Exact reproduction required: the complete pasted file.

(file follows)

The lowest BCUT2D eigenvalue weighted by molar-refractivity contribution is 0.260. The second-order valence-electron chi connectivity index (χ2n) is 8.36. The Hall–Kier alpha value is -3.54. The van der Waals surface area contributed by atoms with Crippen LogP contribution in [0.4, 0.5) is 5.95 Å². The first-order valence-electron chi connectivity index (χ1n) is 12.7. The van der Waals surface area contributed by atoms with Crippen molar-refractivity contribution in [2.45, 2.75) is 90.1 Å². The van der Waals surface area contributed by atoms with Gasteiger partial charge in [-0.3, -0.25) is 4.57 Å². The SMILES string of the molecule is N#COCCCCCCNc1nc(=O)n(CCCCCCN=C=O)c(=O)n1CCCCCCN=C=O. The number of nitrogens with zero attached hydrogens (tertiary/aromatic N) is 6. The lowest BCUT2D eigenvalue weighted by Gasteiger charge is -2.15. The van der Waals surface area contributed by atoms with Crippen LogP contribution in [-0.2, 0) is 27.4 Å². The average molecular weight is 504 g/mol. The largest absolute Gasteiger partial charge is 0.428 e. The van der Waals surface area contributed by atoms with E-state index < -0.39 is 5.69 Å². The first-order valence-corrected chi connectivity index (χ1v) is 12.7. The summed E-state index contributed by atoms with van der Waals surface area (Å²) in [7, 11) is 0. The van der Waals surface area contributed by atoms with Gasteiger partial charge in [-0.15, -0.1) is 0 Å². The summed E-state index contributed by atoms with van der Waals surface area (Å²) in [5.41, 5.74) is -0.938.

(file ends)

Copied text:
The lowest BCUT2D eigenvalue weighted by molar-refractivity contribution is 0.260. The second-order valence-electron chi connectivity index (χ2n) is 8.36. The Hall–Kier alpha value is -3.54. The van der Waals surface area contributed by atoms with Crippen LogP contribution in [0.4, 0.5) is 5.95 Å². The first-order valence-electron chi connectivity index (χ1n) is 12.7. The van der Waals surface area contributed by atoms with Crippen molar-refractivity contribution in [2.45, 2.75) is 90.1 Å². The van der Waals surface area contributed by atoms with Gasteiger partial charge in [-0.3, -0.25) is 4.57 Å². The SMILES string of the molecule is N#COCCCCCCNc1nc(=O)n(CCCCCCN=C=O)c(=O)n1CCCCCCN=C=O. The number of nitrogens with zero attached hydrogens (tertiary/aromatic N) is 6. The lowest BCUT2D eigenvalue weighted by Gasteiger charge is -2.15. The van der Waals surface area contributed by atoms with Crippen LogP contribution in [-0.2, 0) is 27.4 Å². The average molecular weight is 504 g/mol. The largest absolute Gasteiger partial charge is 0.428 e. The van der Waals surface area contributed by atoms with E-state index < -0.39 is 5.69 Å². The first-order valence-corrected chi connectivity index (χ1v) is 12.7. The summed E-state index contributed by atoms with van der Waals surface area (Å²) in [7, 11) is 0. The van der Waals surface area contributed by atoms with Gasteiger partial charge in [-0.15, -0.1) is 0 Å². The summed E-state index contributed by atoms with van der Waals surface area (Å²) in [5.41, 5.74) is -0.938.